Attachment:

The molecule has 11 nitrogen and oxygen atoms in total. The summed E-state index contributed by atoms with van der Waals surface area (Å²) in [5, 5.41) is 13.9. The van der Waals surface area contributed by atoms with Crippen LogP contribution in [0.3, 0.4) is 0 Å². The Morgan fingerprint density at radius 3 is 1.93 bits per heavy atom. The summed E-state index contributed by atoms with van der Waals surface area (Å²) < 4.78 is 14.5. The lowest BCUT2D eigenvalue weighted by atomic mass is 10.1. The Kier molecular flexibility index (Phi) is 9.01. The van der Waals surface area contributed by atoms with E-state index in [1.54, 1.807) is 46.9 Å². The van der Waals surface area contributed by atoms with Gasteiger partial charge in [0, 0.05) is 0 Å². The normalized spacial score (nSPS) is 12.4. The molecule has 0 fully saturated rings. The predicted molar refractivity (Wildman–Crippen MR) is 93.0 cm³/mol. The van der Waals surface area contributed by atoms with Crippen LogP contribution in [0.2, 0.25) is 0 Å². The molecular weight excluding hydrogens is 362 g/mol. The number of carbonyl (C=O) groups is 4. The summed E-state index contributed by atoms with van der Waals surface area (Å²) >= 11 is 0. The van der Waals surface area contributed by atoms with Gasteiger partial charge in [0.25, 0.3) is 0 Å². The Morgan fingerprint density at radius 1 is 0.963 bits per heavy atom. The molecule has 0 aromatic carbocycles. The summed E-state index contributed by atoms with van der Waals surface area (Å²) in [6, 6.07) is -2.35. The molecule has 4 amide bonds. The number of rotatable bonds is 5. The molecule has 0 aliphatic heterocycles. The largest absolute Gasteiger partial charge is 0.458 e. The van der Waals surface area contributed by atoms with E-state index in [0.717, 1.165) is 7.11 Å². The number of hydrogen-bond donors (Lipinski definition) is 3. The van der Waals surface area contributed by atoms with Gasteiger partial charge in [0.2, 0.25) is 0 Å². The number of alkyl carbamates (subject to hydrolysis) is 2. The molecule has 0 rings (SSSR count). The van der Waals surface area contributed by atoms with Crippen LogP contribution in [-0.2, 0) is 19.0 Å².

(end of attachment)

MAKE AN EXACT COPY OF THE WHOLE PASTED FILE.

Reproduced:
The molecule has 11 nitrogen and oxygen atoms in total. The summed E-state index contributed by atoms with van der Waals surface area (Å²) in [5, 5.41) is 13.9. The van der Waals surface area contributed by atoms with Crippen LogP contribution in [0.3, 0.4) is 0 Å². The Morgan fingerprint density at radius 3 is 1.93 bits per heavy atom. The summed E-state index contributed by atoms with van der Waals surface area (Å²) < 4.78 is 14.5. The lowest BCUT2D eigenvalue weighted by atomic mass is 10.1. The Kier molecular flexibility index (Phi) is 9.01. The van der Waals surface area contributed by atoms with E-state index in [1.54, 1.807) is 46.9 Å². The van der Waals surface area contributed by atoms with Gasteiger partial charge in [0, 0.05) is 0 Å². The normalized spacial score (nSPS) is 12.4. The molecule has 0 fully saturated rings. The predicted molar refractivity (Wildman–Crippen MR) is 93.0 cm³/mol. The van der Waals surface area contributed by atoms with Crippen LogP contribution in [0.2, 0.25) is 0 Å². The molecular weight excluding hydrogens is 362 g/mol. The number of carbonyl (C=O) groups is 4. The summed E-state index contributed by atoms with van der Waals surface area (Å²) >= 11 is 0. The van der Waals surface area contributed by atoms with Gasteiger partial charge in [0.25, 0.3) is 0 Å². The Morgan fingerprint density at radius 1 is 0.963 bits per heavy atom. The molecule has 0 aromatic carbocycles. The summed E-state index contributed by atoms with van der Waals surface area (Å²) in [6, 6.07) is -2.35. The molecule has 4 amide bonds. The number of rotatable bonds is 5. The molecule has 0 aliphatic heterocycles. The largest absolute Gasteiger partial charge is 0.458 e. The van der Waals surface area contributed by atoms with E-state index in [0.717, 1.165) is 7.11 Å². The number of hydrogen-bond donors (Lipinski definition) is 3. The van der Waals surface area contributed by atoms with Gasteiger partial charge in [0.2, 0.25) is 0 Å². The number of alkyl carbamates (subject to hydrolysis) is 2. The molecule has 0 rings (SSSR count). The van der Waals surface area contributed by atoms with Crippen LogP contribution in [-0.2, 0) is 19.0 Å².